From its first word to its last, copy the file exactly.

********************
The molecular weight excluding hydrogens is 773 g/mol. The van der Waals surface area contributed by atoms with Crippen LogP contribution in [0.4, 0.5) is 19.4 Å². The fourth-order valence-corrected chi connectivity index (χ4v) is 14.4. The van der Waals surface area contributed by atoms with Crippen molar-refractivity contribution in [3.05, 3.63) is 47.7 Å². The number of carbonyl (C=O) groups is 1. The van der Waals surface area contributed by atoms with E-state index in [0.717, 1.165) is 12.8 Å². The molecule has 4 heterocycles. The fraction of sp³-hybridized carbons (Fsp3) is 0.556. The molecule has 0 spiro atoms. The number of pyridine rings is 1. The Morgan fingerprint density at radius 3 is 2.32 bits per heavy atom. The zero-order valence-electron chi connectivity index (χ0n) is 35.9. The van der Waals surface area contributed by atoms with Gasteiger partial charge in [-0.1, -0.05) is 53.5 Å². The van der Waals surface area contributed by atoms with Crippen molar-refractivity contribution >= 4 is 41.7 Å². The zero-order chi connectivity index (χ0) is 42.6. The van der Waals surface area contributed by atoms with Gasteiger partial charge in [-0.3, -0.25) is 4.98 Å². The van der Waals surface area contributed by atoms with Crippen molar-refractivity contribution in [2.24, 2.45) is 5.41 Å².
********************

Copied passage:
The molecular weight excluding hydrogens is 773 g/mol. The van der Waals surface area contributed by atoms with Crippen LogP contribution in [0.4, 0.5) is 19.4 Å². The fourth-order valence-corrected chi connectivity index (χ4v) is 14.4. The van der Waals surface area contributed by atoms with Crippen molar-refractivity contribution in [3.05, 3.63) is 47.7 Å². The number of carbonyl (C=O) groups is 1. The van der Waals surface area contributed by atoms with E-state index in [0.717, 1.165) is 12.8 Å². The molecule has 4 heterocycles. The fraction of sp³-hybridized carbons (Fsp3) is 0.556. The molecule has 0 spiro atoms. The number of pyridine rings is 1. The Morgan fingerprint density at radius 3 is 2.32 bits per heavy atom. The zero-order valence-electron chi connectivity index (χ0n) is 35.9. The van der Waals surface area contributed by atoms with Gasteiger partial charge in [-0.1, -0.05) is 53.5 Å². The van der Waals surface area contributed by atoms with Crippen molar-refractivity contribution >= 4 is 41.7 Å². The zero-order chi connectivity index (χ0) is 42.6. The van der Waals surface area contributed by atoms with Gasteiger partial charge in [-0.3, -0.25) is 4.98 Å². The van der Waals surface area contributed by atoms with Crippen molar-refractivity contribution in [2.24, 2.45) is 5.41 Å².